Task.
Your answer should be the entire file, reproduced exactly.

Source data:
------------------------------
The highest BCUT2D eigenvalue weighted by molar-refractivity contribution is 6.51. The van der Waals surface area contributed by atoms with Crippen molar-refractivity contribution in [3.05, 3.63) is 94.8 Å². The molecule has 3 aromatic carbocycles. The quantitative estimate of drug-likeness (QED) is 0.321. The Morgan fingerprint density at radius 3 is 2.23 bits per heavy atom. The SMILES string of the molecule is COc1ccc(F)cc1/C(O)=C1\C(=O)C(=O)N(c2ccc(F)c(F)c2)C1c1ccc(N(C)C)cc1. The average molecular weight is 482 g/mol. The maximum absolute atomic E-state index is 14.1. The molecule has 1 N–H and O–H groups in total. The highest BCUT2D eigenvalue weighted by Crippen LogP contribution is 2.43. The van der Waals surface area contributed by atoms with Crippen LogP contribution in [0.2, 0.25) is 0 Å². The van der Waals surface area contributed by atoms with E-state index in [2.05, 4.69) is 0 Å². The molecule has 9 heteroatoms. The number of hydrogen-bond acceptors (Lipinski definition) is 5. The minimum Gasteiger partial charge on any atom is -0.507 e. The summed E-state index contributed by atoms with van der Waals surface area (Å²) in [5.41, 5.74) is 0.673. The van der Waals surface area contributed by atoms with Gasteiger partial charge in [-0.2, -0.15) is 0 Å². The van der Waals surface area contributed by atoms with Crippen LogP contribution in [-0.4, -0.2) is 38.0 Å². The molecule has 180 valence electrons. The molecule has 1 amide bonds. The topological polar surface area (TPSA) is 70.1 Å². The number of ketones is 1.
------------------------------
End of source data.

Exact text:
The highest BCUT2D eigenvalue weighted by molar-refractivity contribution is 6.51. The van der Waals surface area contributed by atoms with Crippen molar-refractivity contribution in [3.05, 3.63) is 94.8 Å². The molecule has 3 aromatic carbocycles. The quantitative estimate of drug-likeness (QED) is 0.321. The Morgan fingerprint density at radius 3 is 2.23 bits per heavy atom. The SMILES string of the molecule is COc1ccc(F)cc1/C(O)=C1\C(=O)C(=O)N(c2ccc(F)c(F)c2)C1c1ccc(N(C)C)cc1. The average molecular weight is 482 g/mol. The maximum absolute atomic E-state index is 14.1. The molecule has 1 N–H and O–H groups in total. The highest BCUT2D eigenvalue weighted by Crippen LogP contribution is 2.43. The van der Waals surface area contributed by atoms with Crippen LogP contribution in [0.2, 0.25) is 0 Å². The van der Waals surface area contributed by atoms with E-state index in [2.05, 4.69) is 0 Å². The molecule has 9 heteroatoms. The number of hydrogen-bond acceptors (Lipinski definition) is 5. The minimum Gasteiger partial charge on any atom is -0.507 e. The summed E-state index contributed by atoms with van der Waals surface area (Å²) in [5.41, 5.74) is 0.673. The van der Waals surface area contributed by atoms with Gasteiger partial charge in [-0.2, -0.15) is 0 Å². The van der Waals surface area contributed by atoms with Crippen LogP contribution in [-0.4, -0.2) is 38.0 Å². The molecule has 180 valence electrons. The molecule has 1 amide bonds. The topological polar surface area (TPSA) is 70.1 Å². The number of ketones is 1.